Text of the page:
company will also have to prove to the general public and the government that it can function in a transparent way that leaves no room for corruption, or abuse of power and resources.” García Brena, however, is looking forward to seeing PEMEX succeed in this new operating environment, being confident enough that conflicts of interests can be mitigated through a straightforward energy policy. The Energy Reform already foresees the pairing up of influences on PEMEX’s Board, stating that it will consist of five representatives of the Mexican government and five independent members.Meanwhile, PEMEX continues to face other challenges regarding its corporate governance model in terms of transparency and checks and balances. “The new rules have to make PEMEX more efficient, transparent, and flexible,” says García Brena. “In terms of transparency, the more the corresponding legislation distances itself from traditional Mexican law, and the more PEMEX becomes a company that responds to market forces, the greater the chance it will have to succeed. Therefore, the secondary laws will have to create new bridges between all authorities.” This might create certain gaps in transparency, according to García Brena, who would like to see a strong regulatory body with a healthy budget of its own. Regulators such as the National Hydrocarbon Agency in Colombia wield considerably more institutional strength than CNH and have a wider array of responsibilities. “A regulator in charge of overseeing the hydrocarbon sector, possessed of a clear role and mandate, will minimize the possibilities of making the same mistakes seen in other countries,” García Brena continues. “In Mexico, the change has to be oriented towards making laws more transparent and flexible, while maximizing profit. This should be the main objective, above job creation or industrial development. Perhaps national content rules should be avoided, such as when Brazil set some domestic content rules which only resulted in higher costs and more bottlenecks.” Another issue PEMEX must face is its current organizational structure. PEMEX has been operating under a four subsidiary model – not including PMI and PEMEX Corporate – which came into effect in 1992. Public belief is that this model is outdated and García Brena agrees. “The subsidiary model worked fine for a while as it gave a great deal of autonomy to each of PEMEX’s divisions, albeit at the cost of developing several micro-cultural environments and ways of operating,” he says. “Today we see PEMEX bringing power and decisions back to its headquarters and away from the fields.” While he still believes that some decisions should still be taken by each unit, García Brena mostly agrees with the latest PEMEX efforts to centralize certain functions. He notes, however, that implementation will be paramount in achieving success in such transformation from a decentralized to a centralized entity. “When PEMEX has attempted to implement similar schemes, it has created parallel worlds within the company’s operation: one reality in the corporate headquarters and another one in the fields,” he claims, using the implementation of SAP as an example. “SAP was brought into PEMEX as a great information and decision-making tool that would enable PEMEX to handle several terabytes of data in order to make better-educated decisions. However, people on the platforms often just fill out this requisite as part of a red-tape procedure, not seizing its benefits.” This problem, according to García Brena, could be addressed by implementing such measures through a bottom-up design, helping the people in the fields realize the real benefits of using the SAP platform to be more efficient and leave their jobs earlier.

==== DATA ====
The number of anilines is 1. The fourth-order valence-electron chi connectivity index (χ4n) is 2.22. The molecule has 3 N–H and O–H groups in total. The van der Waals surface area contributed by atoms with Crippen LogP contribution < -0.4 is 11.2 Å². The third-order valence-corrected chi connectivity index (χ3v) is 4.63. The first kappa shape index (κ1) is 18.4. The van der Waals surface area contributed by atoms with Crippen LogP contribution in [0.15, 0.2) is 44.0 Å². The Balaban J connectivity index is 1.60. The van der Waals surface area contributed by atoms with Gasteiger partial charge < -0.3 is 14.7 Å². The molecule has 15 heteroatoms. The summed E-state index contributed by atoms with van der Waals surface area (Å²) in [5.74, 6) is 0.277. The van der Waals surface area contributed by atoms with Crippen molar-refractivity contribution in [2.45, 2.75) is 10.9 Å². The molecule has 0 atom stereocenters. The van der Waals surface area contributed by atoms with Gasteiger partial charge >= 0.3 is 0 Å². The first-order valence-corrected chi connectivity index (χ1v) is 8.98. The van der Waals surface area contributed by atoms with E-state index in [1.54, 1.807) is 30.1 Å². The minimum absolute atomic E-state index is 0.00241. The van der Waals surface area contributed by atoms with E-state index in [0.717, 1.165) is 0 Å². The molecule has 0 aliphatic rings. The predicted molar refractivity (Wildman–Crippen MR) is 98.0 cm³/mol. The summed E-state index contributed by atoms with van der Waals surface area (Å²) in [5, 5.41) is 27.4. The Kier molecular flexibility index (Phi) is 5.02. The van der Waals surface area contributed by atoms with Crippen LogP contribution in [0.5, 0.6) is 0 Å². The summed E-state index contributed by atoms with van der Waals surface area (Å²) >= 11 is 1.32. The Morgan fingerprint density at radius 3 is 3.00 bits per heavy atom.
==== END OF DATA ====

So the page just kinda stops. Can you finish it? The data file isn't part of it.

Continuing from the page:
“Now that PEMEX will have to compete against other companies, flexibility will become a major lever for it to thrive,” says García Brena. “By becoming a more competitive force, PEMEX will have the opportunity to become a role model for cultural transformation processes; however, until this process finishes its implementation stage, the company will feel the growing pains of organizational evolution.”